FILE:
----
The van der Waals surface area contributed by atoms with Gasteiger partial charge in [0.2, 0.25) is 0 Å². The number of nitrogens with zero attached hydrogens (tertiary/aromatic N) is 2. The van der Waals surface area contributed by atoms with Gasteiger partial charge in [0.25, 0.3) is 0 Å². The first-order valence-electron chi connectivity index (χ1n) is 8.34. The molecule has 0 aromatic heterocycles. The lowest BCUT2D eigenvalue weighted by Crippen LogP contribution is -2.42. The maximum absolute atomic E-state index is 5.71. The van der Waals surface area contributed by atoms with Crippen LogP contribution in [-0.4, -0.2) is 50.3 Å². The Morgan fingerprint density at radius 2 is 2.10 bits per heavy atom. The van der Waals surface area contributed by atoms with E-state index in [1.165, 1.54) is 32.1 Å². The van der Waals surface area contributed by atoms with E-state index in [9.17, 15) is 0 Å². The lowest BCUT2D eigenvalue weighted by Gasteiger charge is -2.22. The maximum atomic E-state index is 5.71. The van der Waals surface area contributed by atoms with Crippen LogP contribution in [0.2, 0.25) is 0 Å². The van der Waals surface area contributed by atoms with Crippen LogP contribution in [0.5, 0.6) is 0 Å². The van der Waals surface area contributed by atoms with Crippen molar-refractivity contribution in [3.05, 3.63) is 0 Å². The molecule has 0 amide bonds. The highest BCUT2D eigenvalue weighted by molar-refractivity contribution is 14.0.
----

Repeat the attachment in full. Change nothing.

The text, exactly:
The van der Waals surface area contributed by atoms with Gasteiger partial charge in [0.2, 0.25) is 0 Å². The number of nitrogens with zero attached hydrogens (tertiary/aromatic N) is 2. The van der Waals surface area contributed by atoms with Gasteiger partial charge in [0.25, 0.3) is 0 Å². The first-order valence-electron chi connectivity index (χ1n) is 8.34. The molecule has 0 aromatic heterocycles. The lowest BCUT2D eigenvalue weighted by Crippen LogP contribution is -2.42. The maximum absolute atomic E-state index is 5.71. The van der Waals surface area contributed by atoms with Crippen LogP contribution in [-0.4, -0.2) is 50.3 Å². The Morgan fingerprint density at radius 2 is 2.10 bits per heavy atom. The van der Waals surface area contributed by atoms with E-state index in [1.165, 1.54) is 32.1 Å². The van der Waals surface area contributed by atoms with E-state index in [9.17, 15) is 0 Å². The lowest BCUT2D eigenvalue weighted by Gasteiger charge is -2.22. The maximum atomic E-state index is 5.71. The van der Waals surface area contributed by atoms with Crippen LogP contribution in [0.2, 0.25) is 0 Å². The van der Waals surface area contributed by atoms with Crippen LogP contribution in [0.5, 0.6) is 0 Å². The van der Waals surface area contributed by atoms with Crippen molar-refractivity contribution in [3.05, 3.63) is 0 Å². The molecule has 0 amide bonds. The highest BCUT2D eigenvalue weighted by molar-refractivity contribution is 14.0.